"Oh, that is all well and good, but, voice or no voice, the people can always be brought to the bidding of the leaders. That is easy. All you have to do is tell them they are being attacked and denounce the pacifists for lack of patriotism and exposing the country to danger. It works the same way in any country."

    - Herman Göring at the Nuremburg trials (thoughts on democracy)

  5. #5
    Cyburbian Veloise's avatar
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    We have special overlays that allow wayfinding signage within the downtown or nearby special use districts (Medical Mile, campus). Get the medical folks to come up with a signage plan and have them provide maps, which are then mounted on stanchions to match your other wayfinding placards.

  6. #6
    Cyburbian chasqui's avatar
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    Special Sign Districts

    We have the same issues and also use special sign districts for those large multi-use or multi-destination areas. As Salmissra says, they're like a PD for signs. For a nice example of Medical District wayfining signs, Check out Houston's Texas Medical Center.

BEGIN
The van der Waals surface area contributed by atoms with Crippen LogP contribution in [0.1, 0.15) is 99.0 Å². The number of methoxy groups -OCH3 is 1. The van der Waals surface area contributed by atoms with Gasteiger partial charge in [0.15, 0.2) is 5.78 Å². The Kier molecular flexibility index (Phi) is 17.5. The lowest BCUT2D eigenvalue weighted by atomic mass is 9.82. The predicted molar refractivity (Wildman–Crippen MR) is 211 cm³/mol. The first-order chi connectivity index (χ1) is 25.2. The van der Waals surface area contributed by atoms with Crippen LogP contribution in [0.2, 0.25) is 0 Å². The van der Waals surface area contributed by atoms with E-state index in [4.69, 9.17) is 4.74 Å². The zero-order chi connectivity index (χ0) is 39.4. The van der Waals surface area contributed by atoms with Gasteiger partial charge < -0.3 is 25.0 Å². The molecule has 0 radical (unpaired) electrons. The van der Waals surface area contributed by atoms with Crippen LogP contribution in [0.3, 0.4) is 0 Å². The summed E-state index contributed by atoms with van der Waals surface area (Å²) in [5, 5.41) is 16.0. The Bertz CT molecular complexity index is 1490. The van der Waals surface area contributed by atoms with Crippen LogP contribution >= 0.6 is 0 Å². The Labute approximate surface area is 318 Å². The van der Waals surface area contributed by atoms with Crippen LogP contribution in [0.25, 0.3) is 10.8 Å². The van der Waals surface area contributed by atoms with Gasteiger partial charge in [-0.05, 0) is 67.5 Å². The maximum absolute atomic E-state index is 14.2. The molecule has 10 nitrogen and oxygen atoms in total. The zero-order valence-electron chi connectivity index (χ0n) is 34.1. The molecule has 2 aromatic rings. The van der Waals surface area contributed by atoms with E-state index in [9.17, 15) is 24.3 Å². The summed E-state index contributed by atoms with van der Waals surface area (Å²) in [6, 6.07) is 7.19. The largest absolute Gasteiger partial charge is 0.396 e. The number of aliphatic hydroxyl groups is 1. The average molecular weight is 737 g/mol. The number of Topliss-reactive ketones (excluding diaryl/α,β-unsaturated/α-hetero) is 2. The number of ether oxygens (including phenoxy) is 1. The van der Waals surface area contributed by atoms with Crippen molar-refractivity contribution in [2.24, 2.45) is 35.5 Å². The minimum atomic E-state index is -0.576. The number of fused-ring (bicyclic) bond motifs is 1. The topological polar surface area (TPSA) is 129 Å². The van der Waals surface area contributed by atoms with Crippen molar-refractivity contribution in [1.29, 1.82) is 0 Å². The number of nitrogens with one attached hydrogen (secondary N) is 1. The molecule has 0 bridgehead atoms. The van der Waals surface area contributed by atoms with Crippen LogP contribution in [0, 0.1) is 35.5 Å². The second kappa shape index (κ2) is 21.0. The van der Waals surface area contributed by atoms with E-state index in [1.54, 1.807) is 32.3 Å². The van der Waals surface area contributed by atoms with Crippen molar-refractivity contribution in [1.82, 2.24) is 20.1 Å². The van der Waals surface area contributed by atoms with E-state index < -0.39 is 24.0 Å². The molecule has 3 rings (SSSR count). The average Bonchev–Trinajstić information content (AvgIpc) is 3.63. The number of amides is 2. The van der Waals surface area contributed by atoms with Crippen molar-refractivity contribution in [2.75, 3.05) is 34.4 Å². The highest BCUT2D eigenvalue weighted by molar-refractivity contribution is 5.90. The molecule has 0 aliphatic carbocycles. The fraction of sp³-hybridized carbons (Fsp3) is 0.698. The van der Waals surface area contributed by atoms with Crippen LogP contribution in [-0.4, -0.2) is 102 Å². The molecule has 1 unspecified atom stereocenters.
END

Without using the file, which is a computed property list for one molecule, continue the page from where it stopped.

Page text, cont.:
7. #7
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    In the context of office developments or campuses, we allow one sign per "entrance". As long as a sign is placed on property where the "advertised" use occurs, it is considered "on premises" according to our ordinance. Our ordinance limits the number of such signs per road frontage in certain zones, but not in our professional office zone.

    Off premises signs are totally prohibited. This can be a real problem for multiple occupancy office and industrial parks that are located off of a major thoroughfare. We have no mechanism to allow such a development to advertise or direct traffic toward those destinations. Ridiculous.

  8. #8
    Cyburbian Salmissra's avatar
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    ^^ Sounds like you need a complete sign overhaul!

    Be careful - it's very easy to create a huge sign monster when going through this process. Signage is tricky, and can lead to all sorts of problems when updating. I suggest targeting the areas that need major overhaul, and do only those first. Then focus on the other areas. That way, you've created smaller, easier to handle pieces that can actually be managed.

    Our sign code is not perfect by any stretch, but with lots of types of signs, we've significantly cut down on variance requests for signage.
    "We do not need any other Tutankhamun's tomb with all its treasures. We need context. We need understanding. We need knowledge of historical events to tie them together. We don't know much. Of course we know a lot, but it is context that's missing, not treasures." - Werner Herzog, in Archaeology, March/April 2011